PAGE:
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5 Examples of Institutionalized Racism Today

Updated: Nov 14, 2023

As trauma-informed leaders, we often confront individuals who misunderstand (or are completely unaware of) systemic and institutionalized racism. It can be challenging to change the mindset of someone who believes we live in a post-racial society, especially when they are not open to hearing about others’ lived experiences.

But we must continue to confront the belief that racism is a “thing of the past.” Structural violence, including racism, is alive and well today. And we have several concrete examples to prove it.

Here are 5 examples of institutionalized racism that are embedded into our everyday lives that every trauma-informed leader should be aware of.

1. Loitering Laws

We’ve all seen them: “no loitering” signs posted around local businesses, plazas, and parking lots. Loitering is a uniquely American crime, which can be defined as “standing or waiting around idly, without an apparent purpose.” It doesn’t make much sense for a person to be illegally standing around a public space—until we consider the history of loitering.

Loitering laws were specifically designed to control Black communities after the 13th Amendment was ratified. The 13th Amendment states that “Neither slavery nor involuntary servitude, except as a punishment for crime whereof the party shall have been duly convicted, shall exist within the United States.”

The 13th Amendment doesn’t specify the severity of the crime. Combined with loitering laws, the police had a free pass to harass, persecute, and enslave newly freed Black Americans for simply existing in public.

When you get into the specifics of loitering laws, it’s easy to see how these laws were developed and used to target marginalized groups all across America. And loitering laws aren't the only example of racist laws, also known as Black Codes or Jim Crow laws.

2. Zoning Regulations

Zoning regulations may seem harmless at first, but a deeper look into why we have zoning laws and how they impact our communities reveals that zoning laws are a concrete example of institutionalized racism and classism.

Zoning laws function to segregate certain types of buildings—such as suburban residential neighborhoods and mixed-use buildings where a home may also be a business. By separating types of buildings, zoning laws also function to separate people according to wealth.

A statement from the White House clearly states that “zoning laws have been used to discriminate against people of color.” What’s worse is that zoning laws are fueling the housing crisis by driving up housing prices. The housing crisis only further exacerbates problems of inequality and structural violence.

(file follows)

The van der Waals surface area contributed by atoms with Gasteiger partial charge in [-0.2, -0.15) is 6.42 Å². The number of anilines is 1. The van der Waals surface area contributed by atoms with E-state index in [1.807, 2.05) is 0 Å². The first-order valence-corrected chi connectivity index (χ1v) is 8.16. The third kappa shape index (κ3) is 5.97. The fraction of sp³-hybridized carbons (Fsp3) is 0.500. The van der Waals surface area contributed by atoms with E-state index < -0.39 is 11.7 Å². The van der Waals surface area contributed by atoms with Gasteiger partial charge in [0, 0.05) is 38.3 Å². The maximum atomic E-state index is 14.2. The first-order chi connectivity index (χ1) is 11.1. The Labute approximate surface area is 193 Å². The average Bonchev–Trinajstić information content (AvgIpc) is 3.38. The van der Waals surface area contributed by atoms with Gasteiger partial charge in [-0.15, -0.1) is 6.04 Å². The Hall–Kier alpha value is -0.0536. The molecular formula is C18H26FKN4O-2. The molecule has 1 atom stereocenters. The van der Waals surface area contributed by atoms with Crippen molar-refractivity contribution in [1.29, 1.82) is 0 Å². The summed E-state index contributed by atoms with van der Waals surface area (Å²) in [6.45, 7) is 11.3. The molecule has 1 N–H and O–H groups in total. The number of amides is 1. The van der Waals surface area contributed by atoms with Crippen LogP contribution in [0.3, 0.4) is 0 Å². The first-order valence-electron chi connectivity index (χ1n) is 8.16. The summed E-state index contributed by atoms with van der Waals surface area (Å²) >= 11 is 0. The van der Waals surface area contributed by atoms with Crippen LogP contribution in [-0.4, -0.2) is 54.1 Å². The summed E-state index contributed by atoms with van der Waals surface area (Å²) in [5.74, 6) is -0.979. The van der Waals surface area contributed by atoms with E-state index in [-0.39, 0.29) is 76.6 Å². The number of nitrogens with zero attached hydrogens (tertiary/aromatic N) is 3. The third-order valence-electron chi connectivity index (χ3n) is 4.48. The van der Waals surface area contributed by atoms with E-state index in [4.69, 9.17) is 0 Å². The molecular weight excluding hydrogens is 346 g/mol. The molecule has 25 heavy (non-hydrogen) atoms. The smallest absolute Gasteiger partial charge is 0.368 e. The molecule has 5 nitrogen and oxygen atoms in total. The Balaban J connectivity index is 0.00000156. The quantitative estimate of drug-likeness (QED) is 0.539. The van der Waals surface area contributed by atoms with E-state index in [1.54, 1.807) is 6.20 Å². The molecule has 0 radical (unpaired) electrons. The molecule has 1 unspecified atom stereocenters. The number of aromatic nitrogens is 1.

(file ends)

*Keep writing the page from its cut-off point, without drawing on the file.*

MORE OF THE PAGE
3. Healthcare

Racism in healthcare is “a problem with roots over 2,500 years old,” according to a study from the National Medical Association. This study explores how racism perseveres through outdated medical practices and beliefs, and it sheds light on historical racial violence, such as unethical experimentation, medical abuse, lack of access to health care, and faulty medical education.

The American healthcare system has a detailed history of wrongdoing against marginalized groups, and the violence of that system still impacts us. If you want to learn more about how healthcare and structural violence intersect, read about the social determinants of health.

4. Prisons

It’s no secret that the criminal justice system in America is extremely racialized. Remember that loophole in the 13th Amendment? “Except for the punishment of a crime.”

This loophole has allowed the American prison system to exploit labor from prisoners, who coincidentally are often people of color—not because POCs commit more crimes, but because they are unjustly persecuted.

In some US states, slavery never truly ended. “The system [of convict leasing] incentivized the mass incarceration of Black people to create a supply of cheap, if not altogether free, prison labor to replace the slave labor upon which the plantations and other industries had previously relied.”

If this fact weren’t horrific enough, the conditions of these prisons are not much different than those people faced when slavery was legal. An international judge even deemed Texan prison conditions to be a violation of international human rights.

5. Police

The Black Lives Matter movement brought police brutality to the forefront of American consciousness—but police brutality is not new. I used to wonder why those sworn to “protect and serve” would commit such heinous acts until I realized that the police do their job exactly the way it was intended to be done.

The American police force can trace its roots back to slave patrols established in the 1700s. These slave patrols evolved through time, along with Black Codes and Jim Crow laws—but none of these examples of institutionalized racism ever truly disappeared.

The problem is that the culture has not changed. Like American slave patrols, the police still possess a culture of toxic masculinity, violence, and racial bias.

Final Thoughts: The List Goes On

Although these five examples serve as stark proof that racism—and slavery—are not “things of the past,” these are not the only examples out there. The list is painfully long.

If you know someone who believes that racism doesn’t affect us today, these are the truths they need to hear. In fact, these are truths that every American should be aware of—especially trauma-informed leaders.


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